1737. In Vitro Susceptibility of Gemella species from Clinical Isolates
Session: Poster Abstract Session: Novel Diagnostics for Uncommon Bacteria
Saturday, October 10, 2015
Room: Poster Hall

Background:

Gemella species (GS) are normal human flora that can cause serious infections such as endocarditis. Minimum inhibitory concentration (MIC) breakpoints were recently established in the CLSI M45 A3 document. Published guidelines emphasize that antimicrobial susceptibility testing (AST) for GS is unpredictable. There is limited published evidence regarding interpretation of MIC breakpoints in GS isolates. 

Methods:

14 clinical isolates of GS from 2007 to 2015 were recovered from a single center. AST was performed by the CLSI broth microdilution method (BMD) in cation-adjusted Muller Hinton broth supplemented with 2.5% lysed horse blood. BMD tests were incubated at 35C in 5% CO2 for 20 hours.  MICs were interpreted according to M45 A3 breakpoints. Chart review was performed to document treatment and outcomes.

Results:

MIC data were available for 8 (57%) GS isolates from blood, 5 (36%) from urine, and 1 (7.1%) from vitreous fluid. All but a single isolate (from blood) were susceptible to all beta-lactams, including penicillin (PEN), cefotaxime (CFX), ceftriaxone (CTX), and meropenem (MEM). 13 (93%), 12 (86%) and 7 (50%) isolates were susceptible to vancomycin (VAN), clindamycin (CLI) and erythromycin (ERY) / levofloxacin (LVX), respectively.  7 of 8 (87.5%) patients with positive blood cultures were treated with beta-lactams, and all cleared follow-up cultures. Zero patients with positive urine cultures received beta-lactams, and only 1 (20%) was treated with a fluoroquinolone. The case of GS endophthalmitis was treated with intra-vitreous vancomycin.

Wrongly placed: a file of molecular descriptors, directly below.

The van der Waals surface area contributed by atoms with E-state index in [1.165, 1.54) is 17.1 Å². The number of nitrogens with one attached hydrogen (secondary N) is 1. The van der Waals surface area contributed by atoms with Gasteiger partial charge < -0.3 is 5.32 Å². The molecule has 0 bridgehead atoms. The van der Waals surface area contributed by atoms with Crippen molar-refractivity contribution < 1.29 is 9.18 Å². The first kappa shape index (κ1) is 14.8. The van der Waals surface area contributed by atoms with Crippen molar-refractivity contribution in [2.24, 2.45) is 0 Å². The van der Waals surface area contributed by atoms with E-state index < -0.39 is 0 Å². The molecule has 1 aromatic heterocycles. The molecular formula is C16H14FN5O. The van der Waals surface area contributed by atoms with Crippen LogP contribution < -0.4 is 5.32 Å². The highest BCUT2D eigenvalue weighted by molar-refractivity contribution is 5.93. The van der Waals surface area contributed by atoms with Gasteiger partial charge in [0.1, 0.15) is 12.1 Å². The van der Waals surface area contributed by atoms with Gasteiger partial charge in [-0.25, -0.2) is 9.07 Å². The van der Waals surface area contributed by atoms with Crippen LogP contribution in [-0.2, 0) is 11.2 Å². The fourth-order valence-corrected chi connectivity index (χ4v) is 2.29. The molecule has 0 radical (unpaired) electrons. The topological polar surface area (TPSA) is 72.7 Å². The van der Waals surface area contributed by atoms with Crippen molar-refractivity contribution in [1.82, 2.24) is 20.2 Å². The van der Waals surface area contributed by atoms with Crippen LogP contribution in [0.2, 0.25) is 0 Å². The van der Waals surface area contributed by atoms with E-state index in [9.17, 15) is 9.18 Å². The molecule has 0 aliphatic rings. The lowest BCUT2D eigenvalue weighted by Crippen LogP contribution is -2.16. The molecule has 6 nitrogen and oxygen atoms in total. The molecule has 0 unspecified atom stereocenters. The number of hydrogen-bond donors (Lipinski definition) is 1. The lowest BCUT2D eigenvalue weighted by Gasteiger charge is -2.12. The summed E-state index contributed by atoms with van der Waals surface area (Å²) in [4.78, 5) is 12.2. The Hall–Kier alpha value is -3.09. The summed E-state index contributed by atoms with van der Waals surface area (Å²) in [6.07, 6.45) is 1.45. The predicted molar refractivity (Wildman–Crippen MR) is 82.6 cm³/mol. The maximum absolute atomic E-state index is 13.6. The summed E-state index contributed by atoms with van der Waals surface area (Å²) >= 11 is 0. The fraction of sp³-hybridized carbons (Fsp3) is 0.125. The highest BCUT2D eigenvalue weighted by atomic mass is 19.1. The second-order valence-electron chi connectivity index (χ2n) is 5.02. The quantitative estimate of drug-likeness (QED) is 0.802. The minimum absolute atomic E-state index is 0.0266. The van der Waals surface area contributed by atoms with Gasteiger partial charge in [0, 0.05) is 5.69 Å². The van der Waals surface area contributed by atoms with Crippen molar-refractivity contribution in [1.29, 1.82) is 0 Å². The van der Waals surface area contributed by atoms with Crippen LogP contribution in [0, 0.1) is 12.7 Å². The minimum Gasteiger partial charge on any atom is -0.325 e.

Table. No. Susceptible Isolates

Source (n)

PEN < 0.12

CFX <= 1

CTX <= 1

MEM <= 0.5

VAN <= 1

ERY <= 0.25

LVX <= 1

CLI <= 0.25

 Blood (8)

7 (87.5%)

7 (87.5%)

7 (87.5%)

7 (87.5%)

7 (87.5%)

4 (50%)

3 (37.5%)

6 (75%)

 Urine (5)

5 (100%)

5 (100%)

5 (100%)

5 (100%)

5 (100%)

2 (40%)

3 (60%)

5 (100%)

 Vitreous (1)

1 (100%)

1 (100%)

1 (100%)

1 (100%)

1 (100%)

1 (100%)

1 (100%)

1 (100%)

 Overall (14)

13 (93%)

13 (93%)

13 (93%)

13 (93%)

13 (93%)

7 (50%)

7 (50%)

12 (86%)

Conclusion:

Clinical isolates of GS were most consistently susceptible to beta-lactams and vancomycin. Other agents showed variable activity. Since AST for GS may be unpredictable, susceptibility testing should be performed when GS infections occur.

Jonathan Baghdadi, MD, Division of Infectious Diseases, David Geffen School of Medicine at UCLA, Los Angeles, CA, Theodoros Kelesidis, MD, PhD, David Geffen School of Medicine at UCLA, Los Angeles, CA and Romney Humphries, Ph.D., Department of Pathology and Laboratory Medicine, UCLA, Los Angeles, CA

Disclosures:

J. Baghdadi, None

T. Kelesidis, None

R. Humphries, None

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